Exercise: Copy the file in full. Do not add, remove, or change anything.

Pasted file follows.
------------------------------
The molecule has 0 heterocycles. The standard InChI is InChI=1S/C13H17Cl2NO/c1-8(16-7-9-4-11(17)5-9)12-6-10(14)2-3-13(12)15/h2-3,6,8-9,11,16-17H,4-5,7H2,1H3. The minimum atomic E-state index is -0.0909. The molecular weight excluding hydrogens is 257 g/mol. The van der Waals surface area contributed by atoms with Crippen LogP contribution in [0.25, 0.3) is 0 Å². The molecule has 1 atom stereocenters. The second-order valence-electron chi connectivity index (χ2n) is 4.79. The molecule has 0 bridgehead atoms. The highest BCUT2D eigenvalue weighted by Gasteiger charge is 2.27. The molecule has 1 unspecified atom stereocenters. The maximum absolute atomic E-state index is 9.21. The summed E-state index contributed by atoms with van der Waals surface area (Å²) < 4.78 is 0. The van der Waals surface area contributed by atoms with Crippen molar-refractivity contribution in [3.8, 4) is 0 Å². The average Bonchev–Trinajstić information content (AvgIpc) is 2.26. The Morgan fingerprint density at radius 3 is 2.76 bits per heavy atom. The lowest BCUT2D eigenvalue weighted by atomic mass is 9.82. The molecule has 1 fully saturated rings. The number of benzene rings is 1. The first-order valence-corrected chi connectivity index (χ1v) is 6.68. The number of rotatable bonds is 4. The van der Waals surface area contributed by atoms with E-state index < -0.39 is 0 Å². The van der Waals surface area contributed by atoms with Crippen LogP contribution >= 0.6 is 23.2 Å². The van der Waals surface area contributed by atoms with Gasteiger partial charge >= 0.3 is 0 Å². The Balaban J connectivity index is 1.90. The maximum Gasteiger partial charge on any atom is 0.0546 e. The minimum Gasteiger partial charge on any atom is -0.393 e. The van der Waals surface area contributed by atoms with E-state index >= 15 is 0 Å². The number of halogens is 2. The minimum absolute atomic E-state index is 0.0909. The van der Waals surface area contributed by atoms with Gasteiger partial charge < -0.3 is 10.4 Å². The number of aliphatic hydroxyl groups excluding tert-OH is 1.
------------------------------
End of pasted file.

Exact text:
The molecule has 0 heterocycles. The standard InChI is InChI=1S/C13H17Cl2NO/c1-8(16-7-9-4-11(17)5-9)12-6-10(14)2-3-13(12)15/h2-3,6,8-9,11,16-17H,4-5,7H2,1H3. The minimum atomic E-state index is -0.0909. The molecular weight excluding hydrogens is 257 g/mol. The van der Waals surface area contributed by atoms with Crippen LogP contribution in [0.25, 0.3) is 0 Å². The molecule has 1 atom stereocenters. The second-order valence-electron chi connectivity index (χ2n) is 4.79. The molecule has 0 bridgehead atoms. The highest BCUT2D eigenvalue weighted by Gasteiger charge is 2.27. The molecule has 1 unspecified atom stereocenters. The maximum absolute atomic E-state index is 9.21. The summed E-state index contributed by atoms with van der Waals surface area (Å²) < 4.78 is 0. The van der Waals surface area contributed by atoms with Crippen molar-refractivity contribution in [3.8, 4) is 0 Å². The average Bonchev–Trinajstić information content (AvgIpc) is 2.26. The Morgan fingerprint density at radius 3 is 2.76 bits per heavy atom. The lowest BCUT2D eigenvalue weighted by atomic mass is 9.82. The molecule has 1 fully saturated rings. The number of benzene rings is 1. The first-order valence-corrected chi connectivity index (χ1v) is 6.68. The number of rotatable bonds is 4. The van der Waals surface area contributed by atoms with E-state index < -0.39 is 0 Å². The van der Waals surface area contributed by atoms with Crippen LogP contribution >= 0.6 is 23.2 Å². The van der Waals surface area contributed by atoms with Gasteiger partial charge >= 0.3 is 0 Å². The Balaban J connectivity index is 1.90. The maximum Gasteiger partial charge on any atom is 0.0546 e. The minimum Gasteiger partial charge on any atom is -0.393 e. The van der Waals surface area contributed by atoms with E-state index >= 15 is 0 Å². The number of halogens is 2. The minimum absolute atomic E-state index is 0.0909. The van der Waals surface area contributed by atoms with Gasteiger partial charge < -0.3 is 10.4 Å². The number of aliphatic hydroxyl groups excluding tert-OH is 1.